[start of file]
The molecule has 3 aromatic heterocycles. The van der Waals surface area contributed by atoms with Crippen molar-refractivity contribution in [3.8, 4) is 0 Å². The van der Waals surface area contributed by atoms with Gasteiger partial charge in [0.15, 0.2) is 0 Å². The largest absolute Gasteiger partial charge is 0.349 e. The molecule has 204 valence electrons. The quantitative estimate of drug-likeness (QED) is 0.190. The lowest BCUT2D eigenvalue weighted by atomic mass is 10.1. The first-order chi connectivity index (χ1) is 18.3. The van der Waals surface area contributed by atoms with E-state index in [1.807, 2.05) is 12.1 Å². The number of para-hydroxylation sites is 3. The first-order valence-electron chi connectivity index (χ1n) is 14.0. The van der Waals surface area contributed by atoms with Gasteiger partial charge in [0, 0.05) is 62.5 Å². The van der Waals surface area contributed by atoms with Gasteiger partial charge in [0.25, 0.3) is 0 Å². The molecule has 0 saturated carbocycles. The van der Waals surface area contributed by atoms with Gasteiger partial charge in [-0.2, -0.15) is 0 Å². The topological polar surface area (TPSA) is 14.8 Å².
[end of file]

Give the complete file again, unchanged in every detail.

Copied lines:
The molecule has 3 aromatic heterocycles. The van der Waals surface area contributed by atoms with Crippen molar-refractivity contribution in [3.8, 4) is 0 Å². The van der Waals surface area contributed by atoms with Gasteiger partial charge in [0.15, 0.2) is 0 Å². The largest absolute Gasteiger partial charge is 0.349 e. The molecule has 204 valence electrons. The quantitative estimate of drug-likeness (QED) is 0.190. The lowest BCUT2D eigenvalue weighted by atomic mass is 10.1. The first-order chi connectivity index (χ1) is 18.3. The van der Waals surface area contributed by atoms with E-state index in [1.807, 2.05) is 12.1 Å². The number of para-hydroxylation sites is 3. The first-order valence-electron chi connectivity index (χ1n) is 14.0. The van der Waals surface area contributed by atoms with Gasteiger partial charge in [0, 0.05) is 62.5 Å². The van der Waals surface area contributed by atoms with Gasteiger partial charge in [0.25, 0.3) is 0 Å². The molecule has 0 saturated carbocycles. The van der Waals surface area contributed by atoms with Gasteiger partial charge in [-0.2, -0.15) is 0 Å². The topological polar surface area (TPSA) is 14.8 Å².